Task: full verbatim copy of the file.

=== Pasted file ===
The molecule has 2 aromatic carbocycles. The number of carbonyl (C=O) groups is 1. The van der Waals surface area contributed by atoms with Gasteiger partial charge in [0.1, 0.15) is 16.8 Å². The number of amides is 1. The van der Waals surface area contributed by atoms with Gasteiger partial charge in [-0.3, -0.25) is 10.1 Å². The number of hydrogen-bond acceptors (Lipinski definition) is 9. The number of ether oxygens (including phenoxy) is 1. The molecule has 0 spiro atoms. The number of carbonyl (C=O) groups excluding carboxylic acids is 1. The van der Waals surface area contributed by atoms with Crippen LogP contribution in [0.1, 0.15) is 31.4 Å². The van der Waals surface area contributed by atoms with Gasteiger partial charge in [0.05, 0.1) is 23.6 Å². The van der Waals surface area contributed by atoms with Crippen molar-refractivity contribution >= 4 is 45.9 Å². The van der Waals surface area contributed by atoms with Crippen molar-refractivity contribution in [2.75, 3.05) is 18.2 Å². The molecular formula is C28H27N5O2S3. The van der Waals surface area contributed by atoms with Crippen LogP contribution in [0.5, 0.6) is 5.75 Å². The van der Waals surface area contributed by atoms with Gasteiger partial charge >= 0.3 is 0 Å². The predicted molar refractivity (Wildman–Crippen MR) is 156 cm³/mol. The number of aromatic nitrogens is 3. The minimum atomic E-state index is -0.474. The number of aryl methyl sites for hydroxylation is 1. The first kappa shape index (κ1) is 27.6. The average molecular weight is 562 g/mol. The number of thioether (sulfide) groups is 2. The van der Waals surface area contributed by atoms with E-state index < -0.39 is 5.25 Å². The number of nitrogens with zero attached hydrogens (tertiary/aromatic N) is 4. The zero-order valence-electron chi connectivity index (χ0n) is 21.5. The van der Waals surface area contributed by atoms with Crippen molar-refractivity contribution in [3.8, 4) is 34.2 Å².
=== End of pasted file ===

The molecule has 2 aromatic carbocycles. The number of carbonyl (C=O) groups is 1. The van der Waals surface area contributed by atoms with Gasteiger partial charge in [0.1, 0.15) is 16.8 Å². The number of amides is 1. The van der Waals surface area contributed by atoms with Gasteiger partial charge in [-0.3, -0.25) is 10.1 Å². The number of hydrogen-bond acceptors (Lipinski definition) is 9. The number of ether oxygens (including phenoxy) is 1. The molecule has 0 spiro atoms. The number of carbonyl (C=O) groups excluding carboxylic acids is 1. The van der Waals surface area contributed by atoms with Crippen LogP contribution in [0.1, 0.15) is 31.4 Å². The van der Waals surface area contributed by atoms with Gasteiger partial charge in [0.05, 0.1) is 23.6 Å². The van der Waals surface area contributed by atoms with Crippen molar-refractivity contribution >= 4 is 45.9 Å². The van der Waals surface area contributed by atoms with Crippen molar-refractivity contribution in [2.75, 3.05) is 18.2 Å². The molecular formula is C28H27N5O2S3. The van der Waals surface area contributed by atoms with Crippen LogP contribution in [0.5, 0.6) is 5.75 Å². The van der Waals surface area contributed by atoms with Gasteiger partial charge >= 0.3 is 0 Å². The predicted molar refractivity (Wildman–Crippen MR) is 156 cm³/mol. The number of aromatic nitrogens is 3. The minimum atomic E-state index is -0.474. The number of aryl methyl sites for hydroxylation is 1. The first kappa shape index (κ1) is 27.6. The average molecular weight is 562 g/mol. The number of thioether (sulfide) groups is 2. The van der Waals surface area contributed by atoms with E-state index < -0.39 is 5.25 Å². The number of nitrogens with zero attached hydrogens (tertiary/aromatic N) is 4. The zero-order valence-electron chi connectivity index (χ0n) is 21.5. The van der Waals surface area contributed by atoms with Crippen molar-refractivity contribution in [3.8, 4) is 34.2 Å².